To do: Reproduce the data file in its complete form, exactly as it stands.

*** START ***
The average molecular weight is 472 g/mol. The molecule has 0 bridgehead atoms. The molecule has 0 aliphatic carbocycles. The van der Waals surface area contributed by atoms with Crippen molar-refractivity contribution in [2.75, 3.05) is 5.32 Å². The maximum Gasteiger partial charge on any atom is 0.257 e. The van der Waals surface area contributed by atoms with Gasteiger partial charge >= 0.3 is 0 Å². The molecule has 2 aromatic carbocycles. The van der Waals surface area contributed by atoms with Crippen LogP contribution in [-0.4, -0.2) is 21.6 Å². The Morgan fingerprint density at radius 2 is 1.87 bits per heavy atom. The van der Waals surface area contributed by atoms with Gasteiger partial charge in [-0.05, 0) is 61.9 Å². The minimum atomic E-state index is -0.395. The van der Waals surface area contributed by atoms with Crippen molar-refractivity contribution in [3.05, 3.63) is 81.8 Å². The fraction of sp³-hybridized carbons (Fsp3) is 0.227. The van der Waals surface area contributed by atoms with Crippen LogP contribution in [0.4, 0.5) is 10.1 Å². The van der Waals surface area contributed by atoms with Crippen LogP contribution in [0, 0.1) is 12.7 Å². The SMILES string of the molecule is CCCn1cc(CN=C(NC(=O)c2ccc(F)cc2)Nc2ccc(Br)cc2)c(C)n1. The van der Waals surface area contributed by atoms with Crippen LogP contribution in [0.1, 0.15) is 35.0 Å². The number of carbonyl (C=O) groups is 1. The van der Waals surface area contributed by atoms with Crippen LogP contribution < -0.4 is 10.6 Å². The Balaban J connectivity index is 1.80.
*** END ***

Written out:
The average molecular weight is 472 g/mol. The molecule has 0 bridgehead atoms. The molecule has 0 aliphatic carbocycles. The van der Waals surface area contributed by atoms with Crippen molar-refractivity contribution in [2.75, 3.05) is 5.32 Å². The maximum Gasteiger partial charge on any atom is 0.257 e. The van der Waals surface area contributed by atoms with Gasteiger partial charge >= 0.3 is 0 Å². The molecule has 2 aromatic carbocycles. The van der Waals surface area contributed by atoms with Crippen LogP contribution in [-0.4, -0.2) is 21.6 Å². The Morgan fingerprint density at radius 2 is 1.87 bits per heavy atom. The van der Waals surface area contributed by atoms with Gasteiger partial charge in [-0.05, 0) is 61.9 Å². The minimum atomic E-state index is -0.395. The van der Waals surface area contributed by atoms with Crippen molar-refractivity contribution in [3.05, 3.63) is 81.8 Å². The fraction of sp³-hybridized carbons (Fsp3) is 0.227. The van der Waals surface area contributed by atoms with Crippen LogP contribution in [0.4, 0.5) is 10.1 Å². The van der Waals surface area contributed by atoms with Crippen LogP contribution in [0, 0.1) is 12.7 Å². The SMILES string of the molecule is CCCn1cc(CN=C(NC(=O)c2ccc(F)cc2)Nc2ccc(Br)cc2)c(C)n1. The van der Waals surface area contributed by atoms with Crippen LogP contribution in [0.1, 0.15) is 35.0 Å². The number of carbonyl (C=O) groups is 1. The van der Waals surface area contributed by atoms with Crippen LogP contribution < -0.4 is 10.6 Å². The Balaban J connectivity index is 1.80.